It was nice of Ars to notice the socioeconomic issue in this case, that renters, Hispanics, and youth are traditionally lower income. But if you ask many cell-only homes, many might say that a new landline would not be high on their list of their priorities if they did have money. Instead, the fact is that these groups are more mobile, move more often, and share living spaces with a greater number of people–so, they have different needs out of a phone service.

Case in point — in the last 6 years, since I’ve been out of college, I’ve moved 6 times, but not regularly once a year. Sometimes 10 months, sometimes 6, sometimes 18. I finally got a cell phone when I had to move from Santa Cruz to the South SF Bay area for work, and I needed a cell phone to call prospective housemates and landlords from Craigslist. Since then, I only had a landline once, when it was already installed in my new apartment because my housemate had set up DSL. Neither of us ever used the phone and it couldn’t make long distance calls. Since I got a cell phone, I’ve had the same phone number and it hasn’t been a hassle.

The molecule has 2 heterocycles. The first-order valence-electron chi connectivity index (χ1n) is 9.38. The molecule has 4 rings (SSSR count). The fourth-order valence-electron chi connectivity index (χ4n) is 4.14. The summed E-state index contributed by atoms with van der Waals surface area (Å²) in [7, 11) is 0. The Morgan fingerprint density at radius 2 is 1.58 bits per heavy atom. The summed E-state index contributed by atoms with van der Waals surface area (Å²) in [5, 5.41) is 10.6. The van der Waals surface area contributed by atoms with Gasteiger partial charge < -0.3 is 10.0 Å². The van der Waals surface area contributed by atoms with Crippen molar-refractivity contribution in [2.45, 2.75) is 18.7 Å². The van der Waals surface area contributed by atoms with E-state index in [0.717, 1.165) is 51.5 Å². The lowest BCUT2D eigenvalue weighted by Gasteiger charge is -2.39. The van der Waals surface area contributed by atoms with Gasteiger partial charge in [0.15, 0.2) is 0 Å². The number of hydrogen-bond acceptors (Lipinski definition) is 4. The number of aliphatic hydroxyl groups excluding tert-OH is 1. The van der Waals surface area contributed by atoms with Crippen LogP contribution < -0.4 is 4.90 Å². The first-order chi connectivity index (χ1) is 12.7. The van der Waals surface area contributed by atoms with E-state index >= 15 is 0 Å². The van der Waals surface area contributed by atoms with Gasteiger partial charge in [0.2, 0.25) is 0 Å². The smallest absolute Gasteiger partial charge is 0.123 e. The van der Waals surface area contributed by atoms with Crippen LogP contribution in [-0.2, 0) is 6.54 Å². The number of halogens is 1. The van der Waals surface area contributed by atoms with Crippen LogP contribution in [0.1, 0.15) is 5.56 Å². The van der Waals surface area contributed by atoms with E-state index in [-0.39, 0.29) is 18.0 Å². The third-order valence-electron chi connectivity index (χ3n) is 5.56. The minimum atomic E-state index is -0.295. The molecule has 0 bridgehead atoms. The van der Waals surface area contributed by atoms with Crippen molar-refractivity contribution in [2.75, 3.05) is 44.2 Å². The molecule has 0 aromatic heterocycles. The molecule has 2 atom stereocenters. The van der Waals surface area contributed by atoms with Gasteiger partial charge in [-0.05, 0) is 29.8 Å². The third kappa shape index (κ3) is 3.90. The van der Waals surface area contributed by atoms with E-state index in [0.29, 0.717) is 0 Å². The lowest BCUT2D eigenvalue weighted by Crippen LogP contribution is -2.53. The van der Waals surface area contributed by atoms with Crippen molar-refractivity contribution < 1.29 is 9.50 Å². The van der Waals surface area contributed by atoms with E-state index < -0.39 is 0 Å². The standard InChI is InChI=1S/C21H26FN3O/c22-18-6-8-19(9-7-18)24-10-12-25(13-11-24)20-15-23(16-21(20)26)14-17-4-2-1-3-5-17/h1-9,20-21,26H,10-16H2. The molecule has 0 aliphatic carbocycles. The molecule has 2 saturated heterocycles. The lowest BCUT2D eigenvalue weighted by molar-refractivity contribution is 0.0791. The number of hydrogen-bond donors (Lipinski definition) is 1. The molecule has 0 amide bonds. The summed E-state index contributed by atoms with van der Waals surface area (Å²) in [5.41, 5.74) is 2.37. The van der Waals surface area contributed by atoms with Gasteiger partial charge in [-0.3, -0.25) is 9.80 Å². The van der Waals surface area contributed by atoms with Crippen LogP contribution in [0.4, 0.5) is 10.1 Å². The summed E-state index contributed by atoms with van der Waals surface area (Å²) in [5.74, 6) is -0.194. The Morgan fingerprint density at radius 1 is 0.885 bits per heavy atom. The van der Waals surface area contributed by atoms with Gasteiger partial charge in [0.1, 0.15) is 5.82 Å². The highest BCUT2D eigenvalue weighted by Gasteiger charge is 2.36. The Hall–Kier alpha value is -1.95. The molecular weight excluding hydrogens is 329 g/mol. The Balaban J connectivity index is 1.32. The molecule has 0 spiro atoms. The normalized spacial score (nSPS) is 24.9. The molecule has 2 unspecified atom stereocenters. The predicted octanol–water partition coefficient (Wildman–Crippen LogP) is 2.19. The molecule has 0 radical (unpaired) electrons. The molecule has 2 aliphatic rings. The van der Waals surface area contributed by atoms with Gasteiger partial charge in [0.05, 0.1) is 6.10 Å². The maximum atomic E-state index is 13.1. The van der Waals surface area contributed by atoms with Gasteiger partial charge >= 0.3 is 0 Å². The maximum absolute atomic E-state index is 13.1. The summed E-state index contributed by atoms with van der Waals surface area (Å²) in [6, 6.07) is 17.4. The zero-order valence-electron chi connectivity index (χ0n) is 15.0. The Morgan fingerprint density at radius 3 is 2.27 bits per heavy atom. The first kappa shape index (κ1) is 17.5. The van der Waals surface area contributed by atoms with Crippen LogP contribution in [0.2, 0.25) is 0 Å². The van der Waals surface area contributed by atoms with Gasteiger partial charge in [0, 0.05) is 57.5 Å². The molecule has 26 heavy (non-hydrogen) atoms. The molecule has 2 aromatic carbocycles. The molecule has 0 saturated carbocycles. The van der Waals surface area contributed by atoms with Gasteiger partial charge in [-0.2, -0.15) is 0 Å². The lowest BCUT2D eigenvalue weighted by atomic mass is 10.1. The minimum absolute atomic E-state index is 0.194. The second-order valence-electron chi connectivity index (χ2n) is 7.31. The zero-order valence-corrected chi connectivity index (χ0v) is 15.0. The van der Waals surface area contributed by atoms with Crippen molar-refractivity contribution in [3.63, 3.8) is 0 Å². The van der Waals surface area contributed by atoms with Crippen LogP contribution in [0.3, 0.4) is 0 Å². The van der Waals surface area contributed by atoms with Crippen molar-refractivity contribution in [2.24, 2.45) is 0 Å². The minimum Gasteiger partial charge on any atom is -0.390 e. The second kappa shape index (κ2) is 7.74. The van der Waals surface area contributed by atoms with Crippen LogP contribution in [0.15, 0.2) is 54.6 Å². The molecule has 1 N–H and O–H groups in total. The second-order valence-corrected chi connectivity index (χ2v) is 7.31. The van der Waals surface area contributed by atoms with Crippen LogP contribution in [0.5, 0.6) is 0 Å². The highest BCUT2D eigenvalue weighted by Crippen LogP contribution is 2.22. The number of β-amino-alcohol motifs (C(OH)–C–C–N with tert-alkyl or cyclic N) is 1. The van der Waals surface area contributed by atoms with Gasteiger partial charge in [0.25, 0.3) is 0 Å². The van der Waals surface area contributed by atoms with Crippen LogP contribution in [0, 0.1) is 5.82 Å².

In fact, you’ll find that a growing number of youth and renters like me are not low-income groups. Affording to buy a condo or home has become cost-prohibitive, whether or not you make a decent wage, and jobs are not as secure as they once were. In this recession, people are valuing mobility because they may have to move to find work. Many young people and adults bounce from jobs to jobs every few years. However, loan agents often won’t take people unless they can show they have worked for the same employer for the last few years–whether or not they have made a steady, sufficient wage at a steady stream of jobs, as many young people have. In the age of pink slips and home foreclosures, fewer and fewer people can afford homes, and more and more people will value and demand mobility.